I’ve made quiche a couple of times in recents weeks, having been gifted with some of Julia’s delicious backyard eggs, and wanting to do something a little more special with them than scrambling (although I’m here to report that Julia’s backyard eggs scrambled with my backdeck chives = heaven). I’ve been surprised by how easy quiche is: I’ve always thought of it as a bit fussy, a bit fancy. In reality, quiche is simply an omelet baked in a pie crust, as fancy or down-home as you want it.
It’s been a really busy week, so for this one, rather than make pastry dough from scratch, I cobbled together a crust from various frozen dough scraps (which is why it looks a little thin, and a little brown, but.. it was still delicious). The filling is so rich that I suspect you could get away with a (gasp) storebought crust for a quick, easy, yet more-special-than-scrambled-eggs meal. You could even skip the crust altogether and bake the eggs in individual ramekins (what’s more special than that?) Add a salad, some tomato confit or sautéed green beans, and dinner is on the table in less than an hour. How often does that happen around here?
Happy Friday, all.
Adpated from Quiche Lorraine in The Pie & Pastry Bible by Rose Levy Beranbaum
p.s. I realized that I made this quiche on Rosh Hashanah; how very un-Kosher of me. Regardless, Happy 5771 to all who celebrate.
p.p.s. In addition to being very un-Kosher, I realized, while reading Julia’s vegan-chocolate-cake recipe, how very un-vegan this quiche is; it’s practically Anti-Vegan. If my quiche met Julia’s cake, would the whole world cease to exist? I wonder.
- 8 and 1/2-inch tart pan (I like my non-stick with removable bottom) OR 7-inch pie dish
- 1 recipe Flaky Pie Crust (or frozen dough scraps totalling at least 6 oz)
- 4 oz bacon (about 3 thick-cut strips)
- 1 Cippolini onion (about 1/4 cup finely chopped)
- 3 oz sharp cheddar, grated (about 1 cup), divided
- 3 eggs + extra egg white for wash
- 1/2 cup buttermilk
- 2 tbsp slivered fresh basil (about 20 leaves)
- 1 tbsp minced fresh chives
- 1/4 tsp sea salt
- 1/8 tsp freshly ground black pepper
- pinch ground cayenne pepper
- Preheat oven to 425 degrees F (400 degrees F convection).
- Roll dough to 1/8-inch and shape into a 8 and 1/2-inch fluted tart pan (or 7-inch pie pan). Pre-bake, weighted, at 425 degrees F for 15 – 20 minutes, or until the edges are golden brown. Remove pie weights, prick bottom crust with fork, then return to the oven to finish baking for about 5 minutes. Brush with egg white while still warm.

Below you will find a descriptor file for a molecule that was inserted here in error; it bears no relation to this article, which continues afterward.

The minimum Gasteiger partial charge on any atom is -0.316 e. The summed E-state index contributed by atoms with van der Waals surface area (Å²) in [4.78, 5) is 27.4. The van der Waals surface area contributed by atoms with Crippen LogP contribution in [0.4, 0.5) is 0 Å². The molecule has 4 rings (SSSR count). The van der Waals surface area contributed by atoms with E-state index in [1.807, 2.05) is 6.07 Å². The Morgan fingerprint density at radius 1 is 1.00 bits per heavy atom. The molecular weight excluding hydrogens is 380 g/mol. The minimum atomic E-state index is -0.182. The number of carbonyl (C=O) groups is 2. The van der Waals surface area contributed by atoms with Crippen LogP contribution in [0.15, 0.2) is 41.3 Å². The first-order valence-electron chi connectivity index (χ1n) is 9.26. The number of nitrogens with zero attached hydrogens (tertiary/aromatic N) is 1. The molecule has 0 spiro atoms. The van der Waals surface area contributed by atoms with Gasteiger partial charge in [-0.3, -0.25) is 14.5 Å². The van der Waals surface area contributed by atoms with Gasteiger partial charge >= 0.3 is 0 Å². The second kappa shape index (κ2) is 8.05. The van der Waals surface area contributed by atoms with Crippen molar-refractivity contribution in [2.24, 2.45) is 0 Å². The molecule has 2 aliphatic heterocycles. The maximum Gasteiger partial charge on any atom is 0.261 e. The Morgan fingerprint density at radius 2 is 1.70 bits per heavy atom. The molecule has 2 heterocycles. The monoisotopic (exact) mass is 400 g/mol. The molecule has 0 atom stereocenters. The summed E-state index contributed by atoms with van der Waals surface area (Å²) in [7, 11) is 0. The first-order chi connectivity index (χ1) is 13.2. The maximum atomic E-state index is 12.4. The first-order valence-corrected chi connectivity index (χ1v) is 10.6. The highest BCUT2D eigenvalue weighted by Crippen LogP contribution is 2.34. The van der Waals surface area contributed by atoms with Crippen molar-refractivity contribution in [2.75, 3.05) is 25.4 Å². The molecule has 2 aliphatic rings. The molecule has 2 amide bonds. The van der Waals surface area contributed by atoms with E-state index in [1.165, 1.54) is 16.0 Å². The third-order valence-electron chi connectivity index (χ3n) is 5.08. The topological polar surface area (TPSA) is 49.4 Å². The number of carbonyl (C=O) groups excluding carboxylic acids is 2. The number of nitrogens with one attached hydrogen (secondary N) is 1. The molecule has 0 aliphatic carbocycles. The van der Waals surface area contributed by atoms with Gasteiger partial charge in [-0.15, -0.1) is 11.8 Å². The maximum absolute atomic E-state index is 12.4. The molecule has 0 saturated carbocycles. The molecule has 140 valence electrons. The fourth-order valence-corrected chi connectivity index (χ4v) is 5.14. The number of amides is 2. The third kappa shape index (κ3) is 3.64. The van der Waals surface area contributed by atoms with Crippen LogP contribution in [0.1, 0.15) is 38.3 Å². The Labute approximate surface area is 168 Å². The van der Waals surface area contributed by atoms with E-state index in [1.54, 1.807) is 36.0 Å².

- Reduce oven temperature to 350 degrees F (turn off convection if using).
- Meanwhile, fry bacon until crisp. Set aside to drain on paper; when cool, crumble into 1/-4 inch pieces.
- Scatter onion & bacon evenly across bottom of tart crust; add half of the cheddar.
- Blend eggs, buttermilk, salt, peppers, basil and chives until just combined. Pour over the tart contents, shaking the pan a bit to even out the eggs. Top with remaining cheddar. Bake in a 350 degree F oven for 30 – 40 minutes, or until quiche is puffed, does not move in the middle when you shake it, and a knife inserted into the center comes out clean. Allow to cool for 10 minutes before slicing.
Serves 2 – 3.
- The eggs I used were pretty tiny; smaller than your average supermarket “large” egg. I think there is room for more egg in the recipe, as my quiche came out a little bit flat, but if you have extra-large or jumbo eggs I would stick with 2 (unless you move to a bigger tart/pie dish). To use a standard-sized pie crust/dish (9 and 1/2 to 10 inches), double the recipe for a taller, heartier quiche.
- Any mix of fresh herbs will work here; what doesn’t go with bacon & cheese? Sage, savory, oregano, thyme, rosemary, cilantro are all good choices. If no fresh herbs are available, rather then just using dried herbs I would include a spicy green like kale or arugula.
At room temperature, covered with a clean kitchen towel, for 1 day, or refrigerated for up to 3 days.
Many fresh herbs are available year round at farmers markets; parsely and chives are pretty cold hardy, and rosemary seems to grow well indoors over the winter. With fresh winter herbs, this can be made year round.